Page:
Marine Corps Air Station Ewa
|Marine Corps Air Station Ewa|
|Coordinates||21°19′20″N 158°02′58″W / 21.32222°N 158.04944°W|
|Type||Military air station|
|Built||1925 – June 18, 1952|
|In use||1925 - 1952|
|Battles/wars||World War II |
* Attack on Pearl Harbor
Marine Corps Air Station Ewa (MCAS Ewa) was a United States Marine Corps air station that was located 7 miles (11 km) west of Pearl Harbor on the island of Oahu, Hawaii. The base was hit during the attack on Pearl Harbor, and later served as the hub for all Marine aviation units heading into combat in the Pacific Theater during World War II. The base was closed in 1952 because its runways were too short for jet aircraft, and expansion was impossible due to the proximity of Naval Air Station Barbers Point. Ewa has been abandoned since 1952; however, two of its runways are still visible from the air and many of the revetments still remain in good condition.
It was founded as an airship base for the United States Navy in 1925, but no airships ever landed there. The USS Shenandoah crashed in Ohio in 1925, the USS Akron was destroyed in 1933 and the USS Macon in 1935, leading to the cancellation of the airship program. The base's upgrade to an air station began in September 1940, and on February 3, 1941, it was commissioned Marine Corps Air Station Ewa.
By the onset of World War II, the air station had four runways and numerous hangars. On December 7, 1941, MCAS Ewa was the first installation hit during the attack on Pearl Harbor. All forty-eight aircraft based there were destroyed, although the runway was not bombed and remained serviceable. During the attack, an Aichi D3A dive bomber was shot down by pilots George Welch and Kenneth Taylor in their P-40s above the Station.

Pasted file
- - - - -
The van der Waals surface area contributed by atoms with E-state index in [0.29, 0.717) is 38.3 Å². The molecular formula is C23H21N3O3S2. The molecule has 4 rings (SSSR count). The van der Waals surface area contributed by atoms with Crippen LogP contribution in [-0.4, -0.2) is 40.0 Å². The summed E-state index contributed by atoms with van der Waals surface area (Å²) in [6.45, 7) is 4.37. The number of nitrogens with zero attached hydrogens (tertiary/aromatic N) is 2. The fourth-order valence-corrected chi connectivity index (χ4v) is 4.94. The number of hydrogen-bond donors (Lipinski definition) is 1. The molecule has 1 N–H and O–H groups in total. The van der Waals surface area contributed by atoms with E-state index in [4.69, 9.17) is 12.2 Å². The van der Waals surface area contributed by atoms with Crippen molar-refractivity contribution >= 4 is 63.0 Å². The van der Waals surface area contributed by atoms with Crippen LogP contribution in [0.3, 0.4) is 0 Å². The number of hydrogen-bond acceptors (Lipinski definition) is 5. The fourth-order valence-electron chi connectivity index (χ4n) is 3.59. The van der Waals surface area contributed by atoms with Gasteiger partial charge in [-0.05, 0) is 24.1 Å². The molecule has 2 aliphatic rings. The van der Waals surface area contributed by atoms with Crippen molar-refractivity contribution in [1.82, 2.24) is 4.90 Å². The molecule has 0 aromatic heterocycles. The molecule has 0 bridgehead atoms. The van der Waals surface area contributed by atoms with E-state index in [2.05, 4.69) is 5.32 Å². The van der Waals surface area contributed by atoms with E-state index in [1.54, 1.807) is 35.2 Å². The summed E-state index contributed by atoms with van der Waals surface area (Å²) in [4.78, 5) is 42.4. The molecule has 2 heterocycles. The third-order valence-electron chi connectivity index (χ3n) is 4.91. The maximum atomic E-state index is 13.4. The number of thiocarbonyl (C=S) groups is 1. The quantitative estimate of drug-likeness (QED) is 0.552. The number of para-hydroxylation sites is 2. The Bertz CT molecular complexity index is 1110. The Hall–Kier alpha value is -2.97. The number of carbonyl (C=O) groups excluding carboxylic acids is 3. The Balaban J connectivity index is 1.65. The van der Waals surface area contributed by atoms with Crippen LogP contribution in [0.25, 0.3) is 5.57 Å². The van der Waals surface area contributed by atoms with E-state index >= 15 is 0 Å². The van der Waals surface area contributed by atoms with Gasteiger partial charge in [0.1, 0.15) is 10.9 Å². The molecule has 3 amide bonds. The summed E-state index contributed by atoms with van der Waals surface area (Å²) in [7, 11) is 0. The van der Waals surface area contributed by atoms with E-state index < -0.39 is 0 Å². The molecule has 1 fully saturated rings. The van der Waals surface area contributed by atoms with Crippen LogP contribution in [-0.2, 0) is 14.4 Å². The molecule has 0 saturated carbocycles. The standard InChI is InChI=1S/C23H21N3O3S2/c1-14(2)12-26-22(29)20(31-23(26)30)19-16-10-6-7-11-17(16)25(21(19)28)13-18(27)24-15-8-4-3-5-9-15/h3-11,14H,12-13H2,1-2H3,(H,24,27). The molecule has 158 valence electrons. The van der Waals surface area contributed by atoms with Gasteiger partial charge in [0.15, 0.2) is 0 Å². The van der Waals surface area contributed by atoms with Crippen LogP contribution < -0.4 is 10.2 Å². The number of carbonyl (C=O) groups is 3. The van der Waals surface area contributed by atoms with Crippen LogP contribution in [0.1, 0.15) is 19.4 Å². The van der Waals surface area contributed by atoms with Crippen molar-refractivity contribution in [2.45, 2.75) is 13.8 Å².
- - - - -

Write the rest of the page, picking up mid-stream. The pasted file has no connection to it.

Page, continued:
In April 1944, the 3rd Marine Aircraft Wing was relocated to MCAS Ewa where they stayed for the remainder of the war.
The start of the Korean War saw another surge in activity at MCAS Ewa, but because the runways were becoming more and more unsuitable for jet aircraft, the Marine Corps shifted its aviation assets to Marine Corps Air Station Kaneohe Bay. Ewa was officially closed on June 18, 1952, and its property assumed by Naval Air Station Barbers Point.
This article needs to be updated.(November 2014)
In 2008, the US Navy announced they would be leasing 499 acres (2.02 km2) of the old air station to Ford Island Properties, who plan on building expensive homes and shopping centers to create an urban center for Kapolei. The Navy has said that 4 to 5 acres (20,000 m2) of the base near the center of the old runways qualifies for the National Register of Historic Places. While some local looking to preserve the field are trying to rally support to make it a National Cemetery. The Navy and Ford Island Properties were expected to conclude their lease agreement in August 2008.
In 2013 the Honolulu City Council moved forwards on a plan to have a road built over the airfield.
In 2018 The Louis Berger company was commissioned by Hunt Development Corp (Ford Island properties) to provide an Ewa Battlefield preservation plan.
- ^ a b Stubblebine, David. "Ewa Marine Corps Air Station". World War II Database. Retrieved 8 March 2017.
- ^ a b Rottman, Gordon L. (2002). U.S. Marine Corps World War II Order of Battle – Ground and Air Units in the Pacific War. Westport, Connecticut: Greenwood Press. ISBN 0-313-31906-5.
- ^ Freeman, Paul (1 January 2017). "Hawaii, Southern Oahu Island". Abandoned & Little-Known Airfields. Retrieved 8 March 2017.
- ^ Cole, William (2008-06-30). "Preserving 'Ewa Marine Corps field an uphill struggle". www.honoluluadvertiser.com. Retrieved 2008-06-30.[dead link]
- ^ "Developers have WWII airfield in their sights."